This disease is often very obstinate. It may only be cured by entire discontinuance of all the causes. The person subject to it must live upon the most simple and unstimulating diet. Articles of food mentioned as causes must be scrupulously avoided. The diet of the patient should consist of cooked grains and fruits. Fat meats, and fat in all forms, used as seasoning in food, must be strictly excluded from the dietary. The less sugar taken the better. Hot coffee must also be avoided, together with alcoholic liquors and tobacco. Daily baths, the wet-sheet pack two or three times a week, fomentations over the region of the liver, and the abdominal bandage worn nights, are the principal measures of treatment to be recommended. Disorders of digestion, of the liver, of the menstrual function, and other internal maladies should receive such attention as the particular case may demand. It is especially important that constipation of the bowels should be relieved by proper diet, and, if necessary, by the enema or other measures recommended for this condition.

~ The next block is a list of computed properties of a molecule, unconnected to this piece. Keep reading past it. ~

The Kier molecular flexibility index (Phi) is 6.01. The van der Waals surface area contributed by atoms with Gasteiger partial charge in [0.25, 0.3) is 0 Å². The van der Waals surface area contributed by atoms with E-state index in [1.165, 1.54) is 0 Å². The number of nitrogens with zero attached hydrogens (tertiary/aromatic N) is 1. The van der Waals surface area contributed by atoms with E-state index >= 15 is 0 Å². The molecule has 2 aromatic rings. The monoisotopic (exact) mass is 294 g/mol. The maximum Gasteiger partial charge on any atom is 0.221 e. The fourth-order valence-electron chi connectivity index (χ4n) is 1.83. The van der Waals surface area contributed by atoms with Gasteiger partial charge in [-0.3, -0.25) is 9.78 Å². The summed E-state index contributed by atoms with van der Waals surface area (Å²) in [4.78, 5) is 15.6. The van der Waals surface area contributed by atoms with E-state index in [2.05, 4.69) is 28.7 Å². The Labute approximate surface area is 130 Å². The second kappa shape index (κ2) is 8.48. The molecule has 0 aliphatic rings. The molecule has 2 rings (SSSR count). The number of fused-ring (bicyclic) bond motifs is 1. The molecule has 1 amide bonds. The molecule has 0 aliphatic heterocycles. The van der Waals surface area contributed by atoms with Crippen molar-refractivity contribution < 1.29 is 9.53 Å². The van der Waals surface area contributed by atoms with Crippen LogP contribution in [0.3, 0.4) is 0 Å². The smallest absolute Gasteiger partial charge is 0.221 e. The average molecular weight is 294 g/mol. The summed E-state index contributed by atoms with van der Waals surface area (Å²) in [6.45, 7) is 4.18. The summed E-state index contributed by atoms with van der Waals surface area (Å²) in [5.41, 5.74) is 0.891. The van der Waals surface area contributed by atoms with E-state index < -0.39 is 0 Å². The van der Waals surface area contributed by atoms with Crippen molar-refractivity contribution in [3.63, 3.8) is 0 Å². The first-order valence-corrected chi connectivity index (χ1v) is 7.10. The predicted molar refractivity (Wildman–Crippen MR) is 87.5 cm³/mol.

When there is much irritation of the face, warm poultices, hot vapor douches, and sponging with water as hot as can be borne, are the proper remedies. A soft sponge should be used.

The face should be kept covered with vaseline so as to protect it from the air. Cocoa butter will answer the same purpose. In the variety of the disease chiefly characterized by grubs in the skin, the internal use of glycerine in doses of two or three teaspoonfuls, taken half an hour after each meal, has been highly recommended. It is probably beneficial by preventing fermentation of the food. The face should be washed two or three times a day with a solution of soda, saleratus, or borax, a drachm to a pint of water. These lotions are improved by adding an ounce of glycerine to each pint of water. An ointment composed of thirty drops of carbolic acid, two drachms of glycerine, half an ounce of vaseline, thoroughly mixed, is very useful in chronic cases in which there is considerable induration. If irritation of the skin is produced, a little more vaseline may be added. The ointment should be applied at least twice a day, after the face has been washed with soda or saleratus solution. The following preparation is also useful as an ointment to be applied at night, being thoroughly rubbed in: Sulphur and glycerine, a teaspoonful each; vaseline, one ounce. The ointment may be scented with rosemary, or any other agreeable oil. The last-named remedy is also excellent for use in acne rosacea.